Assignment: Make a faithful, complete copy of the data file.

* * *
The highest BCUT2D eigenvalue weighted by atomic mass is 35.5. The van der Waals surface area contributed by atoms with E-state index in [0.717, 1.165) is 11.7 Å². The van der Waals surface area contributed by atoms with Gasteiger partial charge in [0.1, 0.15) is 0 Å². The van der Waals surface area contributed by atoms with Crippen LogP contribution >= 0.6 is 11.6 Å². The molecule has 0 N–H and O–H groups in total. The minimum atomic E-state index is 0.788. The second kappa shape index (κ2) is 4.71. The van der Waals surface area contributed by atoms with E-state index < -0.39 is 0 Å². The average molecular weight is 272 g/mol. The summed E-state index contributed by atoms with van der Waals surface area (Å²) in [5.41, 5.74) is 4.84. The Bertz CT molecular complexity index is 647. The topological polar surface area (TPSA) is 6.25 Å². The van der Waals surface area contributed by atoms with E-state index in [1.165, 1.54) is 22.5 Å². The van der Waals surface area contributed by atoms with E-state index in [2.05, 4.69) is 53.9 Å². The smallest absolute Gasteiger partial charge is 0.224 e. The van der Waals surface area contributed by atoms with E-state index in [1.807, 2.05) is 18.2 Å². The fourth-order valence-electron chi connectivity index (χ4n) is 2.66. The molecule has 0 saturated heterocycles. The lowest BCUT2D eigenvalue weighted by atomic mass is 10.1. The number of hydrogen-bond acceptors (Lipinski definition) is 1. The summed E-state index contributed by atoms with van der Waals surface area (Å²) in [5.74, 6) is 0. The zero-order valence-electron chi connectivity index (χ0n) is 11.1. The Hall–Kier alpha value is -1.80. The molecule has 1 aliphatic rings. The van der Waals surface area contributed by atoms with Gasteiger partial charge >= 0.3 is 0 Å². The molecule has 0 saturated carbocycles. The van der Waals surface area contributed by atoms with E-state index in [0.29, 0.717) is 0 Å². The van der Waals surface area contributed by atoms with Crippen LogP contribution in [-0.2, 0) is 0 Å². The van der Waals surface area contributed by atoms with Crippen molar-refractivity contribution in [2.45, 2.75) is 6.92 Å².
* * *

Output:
The highest BCUT2D eigenvalue weighted by atomic mass is 35.5. The van der Waals surface area contributed by atoms with E-state index in [0.717, 1.165) is 11.7 Å². The van der Waals surface area contributed by atoms with Gasteiger partial charge in [0.1, 0.15) is 0 Å². The van der Waals surface area contributed by atoms with Crippen LogP contribution >= 0.6 is 11.6 Å². The molecule has 0 N–H and O–H groups in total. The minimum atomic E-state index is 0.788. The second kappa shape index (κ2) is 4.71. The van der Waals surface area contributed by atoms with E-state index < -0.39 is 0 Å². The average molecular weight is 272 g/mol. The summed E-state index contributed by atoms with van der Waals surface area (Å²) in [5.41, 5.74) is 4.84. The Bertz CT molecular complexity index is 647. The topological polar surface area (TPSA) is 6.25 Å². The van der Waals surface area contributed by atoms with E-state index in [1.165, 1.54) is 22.5 Å². The van der Waals surface area contributed by atoms with E-state index in [2.05, 4.69) is 53.9 Å². The smallest absolute Gasteiger partial charge is 0.224 e. The van der Waals surface area contributed by atoms with E-state index in [1.807, 2.05) is 18.2 Å². The fourth-order valence-electron chi connectivity index (χ4n) is 2.66. The molecule has 0 saturated heterocycles. The lowest BCUT2D eigenvalue weighted by atomic mass is 10.1. The number of hydrogen-bond acceptors (Lipinski definition) is 1. The summed E-state index contributed by atoms with van der Waals surface area (Å²) in [5.74, 6) is 0. The zero-order valence-electron chi connectivity index (χ0n) is 11.1. The Hall–Kier alpha value is -1.80. The molecule has 1 aliphatic rings. The van der Waals surface area contributed by atoms with Gasteiger partial charge >= 0.3 is 0 Å². The molecule has 0 saturated carbocycles. The van der Waals surface area contributed by atoms with E-state index in [0.29, 0.717) is 0 Å². The van der Waals surface area contributed by atoms with Crippen LogP contribution in [-0.2, 0) is 0 Å². The van der Waals surface area contributed by atoms with Crippen molar-refractivity contribution in [2.45, 2.75) is 6.92 Å².